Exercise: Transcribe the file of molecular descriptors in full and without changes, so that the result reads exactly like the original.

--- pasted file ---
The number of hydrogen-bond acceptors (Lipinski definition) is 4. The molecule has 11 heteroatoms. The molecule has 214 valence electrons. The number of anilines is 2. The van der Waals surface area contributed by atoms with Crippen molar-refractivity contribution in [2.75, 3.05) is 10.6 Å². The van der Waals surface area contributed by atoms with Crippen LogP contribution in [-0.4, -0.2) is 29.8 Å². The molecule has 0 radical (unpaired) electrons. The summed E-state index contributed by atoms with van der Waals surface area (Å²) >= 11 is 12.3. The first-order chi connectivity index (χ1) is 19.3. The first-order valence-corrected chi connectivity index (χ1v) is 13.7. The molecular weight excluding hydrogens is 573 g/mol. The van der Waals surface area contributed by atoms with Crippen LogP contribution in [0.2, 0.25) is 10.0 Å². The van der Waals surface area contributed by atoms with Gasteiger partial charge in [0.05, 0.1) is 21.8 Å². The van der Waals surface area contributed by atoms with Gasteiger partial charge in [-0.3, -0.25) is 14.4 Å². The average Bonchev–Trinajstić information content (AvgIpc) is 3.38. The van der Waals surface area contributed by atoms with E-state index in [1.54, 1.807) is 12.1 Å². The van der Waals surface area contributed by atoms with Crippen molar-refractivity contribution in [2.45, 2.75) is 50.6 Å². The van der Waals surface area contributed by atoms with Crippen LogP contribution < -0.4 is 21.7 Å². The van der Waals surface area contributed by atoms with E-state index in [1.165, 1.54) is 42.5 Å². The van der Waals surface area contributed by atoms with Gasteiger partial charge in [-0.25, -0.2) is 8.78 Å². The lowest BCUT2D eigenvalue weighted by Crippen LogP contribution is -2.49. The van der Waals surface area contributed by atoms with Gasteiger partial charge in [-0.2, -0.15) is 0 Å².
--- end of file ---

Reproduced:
The number of hydrogen-bond acceptors (Lipinski definition) is 4. The molecule has 11 heteroatoms. The molecule has 214 valence electrons. The number of anilines is 2. The van der Waals surface area contributed by atoms with Crippen molar-refractivity contribution in [2.75, 3.05) is 10.6 Å². The van der Waals surface area contributed by atoms with Crippen LogP contribution in [-0.4, -0.2) is 29.8 Å². The molecule has 0 radical (unpaired) electrons. The summed E-state index contributed by atoms with van der Waals surface area (Å²) >= 11 is 12.3. The first-order chi connectivity index (χ1) is 19.3. The first-order valence-corrected chi connectivity index (χ1v) is 13.7. The molecular weight excluding hydrogens is 573 g/mol. The van der Waals surface area contributed by atoms with Crippen LogP contribution in [0.2, 0.25) is 10.0 Å². The van der Waals surface area contributed by atoms with Gasteiger partial charge in [0.05, 0.1) is 21.8 Å². The van der Waals surface area contributed by atoms with Gasteiger partial charge in [-0.3, -0.25) is 14.4 Å². The average Bonchev–Trinajstić information content (AvgIpc) is 3.38. The van der Waals surface area contributed by atoms with E-state index in [1.54, 1.807) is 12.1 Å². The van der Waals surface area contributed by atoms with Crippen molar-refractivity contribution in [2.45, 2.75) is 50.6 Å². The van der Waals surface area contributed by atoms with Crippen LogP contribution < -0.4 is 21.7 Å². The van der Waals surface area contributed by atoms with E-state index in [1.165, 1.54) is 42.5 Å². The van der Waals surface area contributed by atoms with Gasteiger partial charge in [-0.25, -0.2) is 8.78 Å². The lowest BCUT2D eigenvalue weighted by Crippen LogP contribution is -2.49. The van der Waals surface area contributed by atoms with Gasteiger partial charge in [-0.2, -0.15) is 0 Å².